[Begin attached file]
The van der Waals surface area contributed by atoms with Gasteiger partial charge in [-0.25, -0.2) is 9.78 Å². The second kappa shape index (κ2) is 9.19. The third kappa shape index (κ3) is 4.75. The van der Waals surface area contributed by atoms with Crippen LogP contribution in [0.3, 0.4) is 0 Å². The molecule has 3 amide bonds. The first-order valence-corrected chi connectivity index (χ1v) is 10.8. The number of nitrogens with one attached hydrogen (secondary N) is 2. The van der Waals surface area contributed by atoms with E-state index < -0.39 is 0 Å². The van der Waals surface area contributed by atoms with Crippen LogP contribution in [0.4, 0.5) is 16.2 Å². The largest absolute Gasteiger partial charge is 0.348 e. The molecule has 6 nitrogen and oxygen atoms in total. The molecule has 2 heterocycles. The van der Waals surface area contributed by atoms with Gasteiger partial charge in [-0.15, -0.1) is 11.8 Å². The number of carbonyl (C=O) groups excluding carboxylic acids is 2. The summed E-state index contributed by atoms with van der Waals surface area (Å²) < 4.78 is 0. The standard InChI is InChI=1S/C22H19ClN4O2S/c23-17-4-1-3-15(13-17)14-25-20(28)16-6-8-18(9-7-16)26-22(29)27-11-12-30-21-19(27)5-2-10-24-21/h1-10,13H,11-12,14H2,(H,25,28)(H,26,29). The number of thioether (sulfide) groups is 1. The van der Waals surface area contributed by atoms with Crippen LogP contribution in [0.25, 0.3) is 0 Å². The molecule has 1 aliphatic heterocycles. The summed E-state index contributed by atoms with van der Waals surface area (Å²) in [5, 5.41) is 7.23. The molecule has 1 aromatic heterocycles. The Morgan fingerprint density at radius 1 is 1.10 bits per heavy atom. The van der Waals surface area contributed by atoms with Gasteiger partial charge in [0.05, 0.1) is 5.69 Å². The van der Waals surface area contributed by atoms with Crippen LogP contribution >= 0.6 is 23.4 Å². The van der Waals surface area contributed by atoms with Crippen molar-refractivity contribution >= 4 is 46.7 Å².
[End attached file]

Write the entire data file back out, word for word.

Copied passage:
The van der Waals surface area contributed by atoms with Gasteiger partial charge in [-0.25, -0.2) is 9.78 Å². The second kappa shape index (κ2) is 9.19. The third kappa shape index (κ3) is 4.75. The van der Waals surface area contributed by atoms with Crippen LogP contribution in [0.3, 0.4) is 0 Å². The molecule has 3 amide bonds. The first-order valence-corrected chi connectivity index (χ1v) is 10.8. The number of nitrogens with one attached hydrogen (secondary N) is 2. The van der Waals surface area contributed by atoms with E-state index < -0.39 is 0 Å². The van der Waals surface area contributed by atoms with Crippen LogP contribution in [0.4, 0.5) is 16.2 Å². The largest absolute Gasteiger partial charge is 0.348 e. The molecule has 6 nitrogen and oxygen atoms in total. The molecule has 2 heterocycles. The van der Waals surface area contributed by atoms with Gasteiger partial charge in [-0.15, -0.1) is 11.8 Å². The number of carbonyl (C=O) groups excluding carboxylic acids is 2. The summed E-state index contributed by atoms with van der Waals surface area (Å²) < 4.78 is 0. The standard InChI is InChI=1S/C22H19ClN4O2S/c23-17-4-1-3-15(13-17)14-25-20(28)16-6-8-18(9-7-16)26-22(29)27-11-12-30-21-19(27)5-2-10-24-21/h1-10,13H,11-12,14H2,(H,25,28)(H,26,29). The number of thioether (sulfide) groups is 1. The van der Waals surface area contributed by atoms with Crippen LogP contribution in [0.25, 0.3) is 0 Å². The molecule has 1 aliphatic heterocycles. The summed E-state index contributed by atoms with van der Waals surface area (Å²) in [5, 5.41) is 7.23. The molecule has 1 aromatic heterocycles. The Morgan fingerprint density at radius 1 is 1.10 bits per heavy atom. The van der Waals surface area contributed by atoms with Gasteiger partial charge in [0.05, 0.1) is 5.69 Å². The van der Waals surface area contributed by atoms with Crippen LogP contribution >= 0.6 is 23.4 Å². The van der Waals surface area contributed by atoms with Crippen molar-refractivity contribution >= 4 is 46.7 Å².